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Archiving's two primary use cases

Data archiving is often incorrectly assumed to be an extension of backup. That’s mainly because earlier technology limitations necessitated the use of backup software to store data on devices.

Storing information that is not frequently accessed but must be retained is archiving. An archiving system’s defining characteristics are speed of access, the cost of storing the information over decades, and the ability to access data in context by the application.

There are two primary archiving use cases. Many software programs are available to move and manage the information on an archive system, with features that take into account those two use cases.

The first of archiving use case is to store information that has reached a known point in a process or business. The known point could be when a project finishes, but the project information must be retained for a future requirement. An example of this could be a construction project where materials such as schedules, product information, and sub-contracts, are required to be retained after the project finishes. The information still needs to be available and may be accessed intermittently but it has a low probability of access.

There are many examples for this first archiving usage and they exhibit a similar operational characteristic: the information, typically in the form of a set of files, needs to be moved to the archiving system and protected with multiple copies when archived. Maintaining indexes and controls for access over the information in addition to the movement to the archiving system are part of the characteristics of archiving software used in this case.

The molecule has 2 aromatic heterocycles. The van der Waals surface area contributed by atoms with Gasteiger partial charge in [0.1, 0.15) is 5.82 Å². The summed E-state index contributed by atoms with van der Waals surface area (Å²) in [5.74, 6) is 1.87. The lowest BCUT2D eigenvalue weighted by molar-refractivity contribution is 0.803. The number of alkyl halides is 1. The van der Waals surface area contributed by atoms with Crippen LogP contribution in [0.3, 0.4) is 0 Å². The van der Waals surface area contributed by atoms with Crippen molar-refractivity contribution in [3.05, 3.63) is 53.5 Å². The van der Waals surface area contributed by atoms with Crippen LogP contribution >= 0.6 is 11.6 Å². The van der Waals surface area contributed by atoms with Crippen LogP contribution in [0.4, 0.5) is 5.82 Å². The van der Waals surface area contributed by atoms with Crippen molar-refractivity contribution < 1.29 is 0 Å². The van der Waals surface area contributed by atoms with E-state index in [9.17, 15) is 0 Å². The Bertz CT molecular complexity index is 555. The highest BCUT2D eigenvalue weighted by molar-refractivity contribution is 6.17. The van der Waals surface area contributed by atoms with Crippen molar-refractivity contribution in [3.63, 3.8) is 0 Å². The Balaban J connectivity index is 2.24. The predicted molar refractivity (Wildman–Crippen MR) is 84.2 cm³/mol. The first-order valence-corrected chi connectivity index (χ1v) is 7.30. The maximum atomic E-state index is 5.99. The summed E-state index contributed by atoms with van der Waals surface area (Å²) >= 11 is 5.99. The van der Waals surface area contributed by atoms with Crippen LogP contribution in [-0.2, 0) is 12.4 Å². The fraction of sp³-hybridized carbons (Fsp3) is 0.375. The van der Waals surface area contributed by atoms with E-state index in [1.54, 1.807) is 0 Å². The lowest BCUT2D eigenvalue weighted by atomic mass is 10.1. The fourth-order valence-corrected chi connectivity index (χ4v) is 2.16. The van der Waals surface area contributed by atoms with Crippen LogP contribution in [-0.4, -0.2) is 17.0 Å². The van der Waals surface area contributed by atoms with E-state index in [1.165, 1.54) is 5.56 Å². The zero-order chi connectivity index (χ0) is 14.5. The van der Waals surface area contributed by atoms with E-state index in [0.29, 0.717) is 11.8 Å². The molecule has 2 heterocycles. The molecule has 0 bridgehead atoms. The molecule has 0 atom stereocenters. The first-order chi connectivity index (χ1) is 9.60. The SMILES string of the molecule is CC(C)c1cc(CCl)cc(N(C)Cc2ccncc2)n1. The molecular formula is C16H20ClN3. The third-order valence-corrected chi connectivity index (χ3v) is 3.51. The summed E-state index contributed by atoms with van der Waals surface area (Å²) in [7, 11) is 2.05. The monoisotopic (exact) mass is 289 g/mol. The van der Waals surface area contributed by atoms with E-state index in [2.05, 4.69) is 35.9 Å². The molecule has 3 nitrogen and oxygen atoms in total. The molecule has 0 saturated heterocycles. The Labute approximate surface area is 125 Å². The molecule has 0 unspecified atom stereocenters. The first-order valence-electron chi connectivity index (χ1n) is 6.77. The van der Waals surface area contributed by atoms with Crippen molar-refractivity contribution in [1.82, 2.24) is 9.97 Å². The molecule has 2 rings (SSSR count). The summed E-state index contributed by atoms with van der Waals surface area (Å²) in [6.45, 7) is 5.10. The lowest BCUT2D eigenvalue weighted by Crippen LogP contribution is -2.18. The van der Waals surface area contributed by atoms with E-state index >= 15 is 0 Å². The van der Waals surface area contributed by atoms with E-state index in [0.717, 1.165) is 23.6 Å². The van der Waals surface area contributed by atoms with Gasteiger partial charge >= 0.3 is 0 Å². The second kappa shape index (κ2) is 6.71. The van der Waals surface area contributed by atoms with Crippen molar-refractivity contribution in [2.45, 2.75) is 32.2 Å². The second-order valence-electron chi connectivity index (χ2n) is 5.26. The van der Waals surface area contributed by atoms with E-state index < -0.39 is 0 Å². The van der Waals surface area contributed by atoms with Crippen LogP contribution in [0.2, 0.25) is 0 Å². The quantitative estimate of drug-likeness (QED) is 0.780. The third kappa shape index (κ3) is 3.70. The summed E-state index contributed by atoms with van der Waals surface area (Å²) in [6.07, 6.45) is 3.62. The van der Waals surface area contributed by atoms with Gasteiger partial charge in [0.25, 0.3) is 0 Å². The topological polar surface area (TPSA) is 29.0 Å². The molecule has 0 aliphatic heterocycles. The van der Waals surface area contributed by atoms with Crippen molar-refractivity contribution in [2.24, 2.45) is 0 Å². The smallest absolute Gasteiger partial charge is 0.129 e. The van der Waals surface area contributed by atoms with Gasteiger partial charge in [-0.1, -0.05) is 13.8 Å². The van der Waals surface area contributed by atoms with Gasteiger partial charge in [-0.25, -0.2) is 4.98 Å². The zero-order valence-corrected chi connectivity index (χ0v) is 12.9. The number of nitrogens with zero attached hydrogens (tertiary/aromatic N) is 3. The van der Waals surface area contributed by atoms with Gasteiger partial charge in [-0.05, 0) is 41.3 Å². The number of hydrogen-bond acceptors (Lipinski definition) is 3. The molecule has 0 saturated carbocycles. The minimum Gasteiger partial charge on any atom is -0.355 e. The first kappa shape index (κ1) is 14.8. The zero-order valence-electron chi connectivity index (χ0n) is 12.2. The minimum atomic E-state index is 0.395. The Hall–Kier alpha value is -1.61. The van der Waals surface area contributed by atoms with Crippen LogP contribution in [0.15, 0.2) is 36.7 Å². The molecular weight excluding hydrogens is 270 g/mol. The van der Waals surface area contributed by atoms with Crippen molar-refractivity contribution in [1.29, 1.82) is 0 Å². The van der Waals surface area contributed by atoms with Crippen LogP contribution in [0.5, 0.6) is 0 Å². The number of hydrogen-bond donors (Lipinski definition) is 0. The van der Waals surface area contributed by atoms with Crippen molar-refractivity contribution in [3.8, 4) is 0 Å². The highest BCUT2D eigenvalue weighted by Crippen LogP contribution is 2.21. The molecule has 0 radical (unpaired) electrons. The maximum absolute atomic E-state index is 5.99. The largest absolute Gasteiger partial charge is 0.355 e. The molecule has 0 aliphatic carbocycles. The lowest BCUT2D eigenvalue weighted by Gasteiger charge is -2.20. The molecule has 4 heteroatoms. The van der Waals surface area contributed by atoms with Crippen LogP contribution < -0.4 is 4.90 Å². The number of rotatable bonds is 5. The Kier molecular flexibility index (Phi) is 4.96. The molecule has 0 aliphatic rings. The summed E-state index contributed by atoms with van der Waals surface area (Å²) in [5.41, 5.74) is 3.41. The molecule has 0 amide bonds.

The second of the two primary archiving usages is to move data that is no longer active off high performance expensive storage. Moving the data to an archive system frees up space for critical data on the primary storage tier and lessens the need to purchase additional capacity. Protecting the data at the time of archive according to the data protection requirements also takes that data out of the regular backup process, reducing backup windows.

Sophisticated software lets organizations automate the selection and movement of the inactive data while providing seamless access to the information on the archive system.

Both use cases for archiving provide valid justification for archiving storage systems and software. More information on archiving can be found on the Evaluator Group site.

(Randy Kerns is Senior Strategist at Evaluator Group, an IT analyst firm).